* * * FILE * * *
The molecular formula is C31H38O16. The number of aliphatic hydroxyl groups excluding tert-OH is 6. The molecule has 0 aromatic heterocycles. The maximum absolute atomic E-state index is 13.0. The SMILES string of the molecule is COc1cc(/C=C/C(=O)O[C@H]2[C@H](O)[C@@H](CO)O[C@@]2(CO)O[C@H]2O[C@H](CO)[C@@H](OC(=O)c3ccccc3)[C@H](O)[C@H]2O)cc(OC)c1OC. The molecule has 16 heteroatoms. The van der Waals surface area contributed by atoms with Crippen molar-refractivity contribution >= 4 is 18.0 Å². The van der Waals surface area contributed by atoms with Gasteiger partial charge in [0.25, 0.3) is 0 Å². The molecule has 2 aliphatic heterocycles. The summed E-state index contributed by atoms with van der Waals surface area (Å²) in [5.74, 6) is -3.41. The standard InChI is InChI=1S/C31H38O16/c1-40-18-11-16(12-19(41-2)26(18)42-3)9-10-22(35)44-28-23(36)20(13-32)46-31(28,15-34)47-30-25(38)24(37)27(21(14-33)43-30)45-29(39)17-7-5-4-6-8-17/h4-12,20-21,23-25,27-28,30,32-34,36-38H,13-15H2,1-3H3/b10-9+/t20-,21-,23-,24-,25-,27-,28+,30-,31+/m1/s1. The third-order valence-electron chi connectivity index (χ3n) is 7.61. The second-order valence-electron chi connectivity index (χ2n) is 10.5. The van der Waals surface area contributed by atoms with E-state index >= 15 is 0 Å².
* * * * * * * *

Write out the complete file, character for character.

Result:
The molecular formula is C31H38O16. The number of aliphatic hydroxyl groups excluding tert-OH is 6. The molecule has 0 aromatic heterocycles. The maximum absolute atomic E-state index is 13.0. The SMILES string of the molecule is COc1cc(/C=C/C(=O)O[C@H]2[C@H](O)[C@@H](CO)O[C@@]2(CO)O[C@H]2O[C@H](CO)[C@@H](OC(=O)c3ccccc3)[C@H](O)[C@H]2O)cc(OC)c1OC. The molecule has 16 heteroatoms. The van der Waals surface area contributed by atoms with Crippen molar-refractivity contribution >= 4 is 18.0 Å². The van der Waals surface area contributed by atoms with Gasteiger partial charge in [0.25, 0.3) is 0 Å². The molecule has 2 aliphatic heterocycles. The summed E-state index contributed by atoms with van der Waals surface area (Å²) in [5.74, 6) is -3.41. The standard InChI is InChI=1S/C31H38O16/c1-40-18-11-16(12-19(41-2)26(18)42-3)9-10-22(35)44-28-23(36)20(13-32)46-31(28,15-34)47-30-25(38)24(37)27(21(14-33)43-30)45-29(39)17-7-5-4-6-8-17/h4-12,20-21,23-25,27-28,30,32-34,36-38H,13-15H2,1-3H3/b10-9+/t20-,21-,23-,24-,25-,27-,28+,30-,31+/m1/s1. The third-order valence-electron chi connectivity index (χ3n) is 7.61. The second-order valence-electron chi connectivity index (χ2n) is 10.5. The van der Waals surface area contributed by atoms with E-state index >= 15 is 0 Å².